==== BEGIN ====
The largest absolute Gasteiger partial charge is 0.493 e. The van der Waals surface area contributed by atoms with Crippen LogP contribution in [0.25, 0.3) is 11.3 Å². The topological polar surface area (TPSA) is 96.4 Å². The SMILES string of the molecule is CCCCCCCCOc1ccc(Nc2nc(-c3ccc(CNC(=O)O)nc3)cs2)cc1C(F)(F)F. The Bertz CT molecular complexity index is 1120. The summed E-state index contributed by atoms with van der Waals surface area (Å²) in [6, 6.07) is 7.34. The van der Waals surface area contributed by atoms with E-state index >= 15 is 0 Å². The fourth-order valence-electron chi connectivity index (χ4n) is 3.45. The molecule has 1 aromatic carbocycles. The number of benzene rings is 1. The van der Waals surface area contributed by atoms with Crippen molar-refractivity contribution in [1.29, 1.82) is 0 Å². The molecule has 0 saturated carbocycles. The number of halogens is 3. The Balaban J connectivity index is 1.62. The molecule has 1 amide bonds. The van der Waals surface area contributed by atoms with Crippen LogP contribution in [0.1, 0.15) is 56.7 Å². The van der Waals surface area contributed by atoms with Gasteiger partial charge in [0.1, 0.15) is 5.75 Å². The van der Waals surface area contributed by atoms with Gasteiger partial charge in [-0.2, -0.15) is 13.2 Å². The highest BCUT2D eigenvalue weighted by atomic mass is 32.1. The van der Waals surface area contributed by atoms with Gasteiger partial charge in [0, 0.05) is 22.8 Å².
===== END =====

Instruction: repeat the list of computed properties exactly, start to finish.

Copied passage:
The largest absolute Gasteiger partial charge is 0.493 e. The van der Waals surface area contributed by atoms with Crippen LogP contribution in [0.25, 0.3) is 11.3 Å². The topological polar surface area (TPSA) is 96.4 Å². The SMILES string of the molecule is CCCCCCCCOc1ccc(Nc2nc(-c3ccc(CNC(=O)O)nc3)cs2)cc1C(F)(F)F. The Bertz CT molecular complexity index is 1120. The summed E-state index contributed by atoms with van der Waals surface area (Å²) in [6, 6.07) is 7.34. The van der Waals surface area contributed by atoms with E-state index >= 15 is 0 Å². The fourth-order valence-electron chi connectivity index (χ4n) is 3.45. The molecule has 1 aromatic carbocycles. The number of benzene rings is 1. The van der Waals surface area contributed by atoms with Crippen molar-refractivity contribution in [1.29, 1.82) is 0 Å². The molecule has 0 saturated carbocycles. The number of halogens is 3. The Balaban J connectivity index is 1.62. The molecule has 1 amide bonds. The van der Waals surface area contributed by atoms with Crippen LogP contribution in [0.1, 0.15) is 56.7 Å². The van der Waals surface area contributed by atoms with Gasteiger partial charge in [0.1, 0.15) is 5.75 Å². The van der Waals surface area contributed by atoms with Gasteiger partial charge in [-0.2, -0.15) is 13.2 Å². The highest BCUT2D eigenvalue weighted by atomic mass is 32.1. The van der Waals surface area contributed by atoms with Gasteiger partial charge in [0, 0.05) is 22.8 Å².